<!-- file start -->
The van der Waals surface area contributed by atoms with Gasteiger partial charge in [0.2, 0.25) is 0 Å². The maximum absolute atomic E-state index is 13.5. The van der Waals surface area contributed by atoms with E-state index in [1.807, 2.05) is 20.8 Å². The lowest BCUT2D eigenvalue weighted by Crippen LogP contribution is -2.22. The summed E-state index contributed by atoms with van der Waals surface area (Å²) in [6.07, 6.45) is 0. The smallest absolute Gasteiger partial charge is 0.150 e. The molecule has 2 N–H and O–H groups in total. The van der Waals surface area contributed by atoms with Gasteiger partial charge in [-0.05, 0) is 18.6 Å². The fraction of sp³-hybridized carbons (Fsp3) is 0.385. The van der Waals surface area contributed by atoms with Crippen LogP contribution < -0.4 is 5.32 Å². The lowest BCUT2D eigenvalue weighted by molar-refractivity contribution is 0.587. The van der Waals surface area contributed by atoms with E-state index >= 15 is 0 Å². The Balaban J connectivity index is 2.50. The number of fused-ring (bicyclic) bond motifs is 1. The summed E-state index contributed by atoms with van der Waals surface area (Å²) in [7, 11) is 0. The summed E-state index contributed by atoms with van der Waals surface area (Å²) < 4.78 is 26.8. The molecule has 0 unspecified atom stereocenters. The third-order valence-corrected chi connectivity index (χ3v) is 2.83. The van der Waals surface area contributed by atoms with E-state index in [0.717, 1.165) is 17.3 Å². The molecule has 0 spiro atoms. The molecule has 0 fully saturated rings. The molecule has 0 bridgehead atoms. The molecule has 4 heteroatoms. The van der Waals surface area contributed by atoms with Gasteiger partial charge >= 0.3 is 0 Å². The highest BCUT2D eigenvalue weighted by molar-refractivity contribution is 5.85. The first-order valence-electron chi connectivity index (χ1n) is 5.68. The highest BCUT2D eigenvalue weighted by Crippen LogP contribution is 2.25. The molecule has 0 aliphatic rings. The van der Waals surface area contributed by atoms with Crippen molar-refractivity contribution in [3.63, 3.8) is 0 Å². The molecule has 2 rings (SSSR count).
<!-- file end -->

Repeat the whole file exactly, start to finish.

The van der Waals surface area contributed by atoms with Gasteiger partial charge in [0.2, 0.25) is 0 Å². The maximum absolute atomic E-state index is 13.5. The van der Waals surface area contributed by atoms with E-state index in [1.807, 2.05) is 20.8 Å². The lowest BCUT2D eigenvalue weighted by Crippen LogP contribution is -2.22. The summed E-state index contributed by atoms with van der Waals surface area (Å²) in [6.07, 6.45) is 0. The smallest absolute Gasteiger partial charge is 0.150 e. The molecule has 2 N–H and O–H groups in total. The van der Waals surface area contributed by atoms with Gasteiger partial charge in [-0.05, 0) is 18.6 Å². The fraction of sp³-hybridized carbons (Fsp3) is 0.385. The van der Waals surface area contributed by atoms with Crippen LogP contribution < -0.4 is 5.32 Å². The lowest BCUT2D eigenvalue weighted by molar-refractivity contribution is 0.587. The van der Waals surface area contributed by atoms with E-state index >= 15 is 0 Å². The Balaban J connectivity index is 2.50. The number of fused-ring (bicyclic) bond motifs is 1. The summed E-state index contributed by atoms with van der Waals surface area (Å²) in [7, 11) is 0. The summed E-state index contributed by atoms with van der Waals surface area (Å²) < 4.78 is 26.8. The molecule has 0 unspecified atom stereocenters. The third-order valence-corrected chi connectivity index (χ3v) is 2.83. The van der Waals surface area contributed by atoms with E-state index in [0.717, 1.165) is 17.3 Å². The molecule has 0 spiro atoms. The molecule has 0 fully saturated rings. The molecule has 0 bridgehead atoms. The molecule has 4 heteroatoms. The van der Waals surface area contributed by atoms with Gasteiger partial charge >= 0.3 is 0 Å². The highest BCUT2D eigenvalue weighted by molar-refractivity contribution is 5.85. The first-order valence-electron chi connectivity index (χ1n) is 5.68. The highest BCUT2D eigenvalue weighted by Crippen LogP contribution is 2.25. The molecule has 0 aliphatic rings. The van der Waals surface area contributed by atoms with Crippen molar-refractivity contribution in [3.63, 3.8) is 0 Å². The molecule has 2 rings (SSSR count).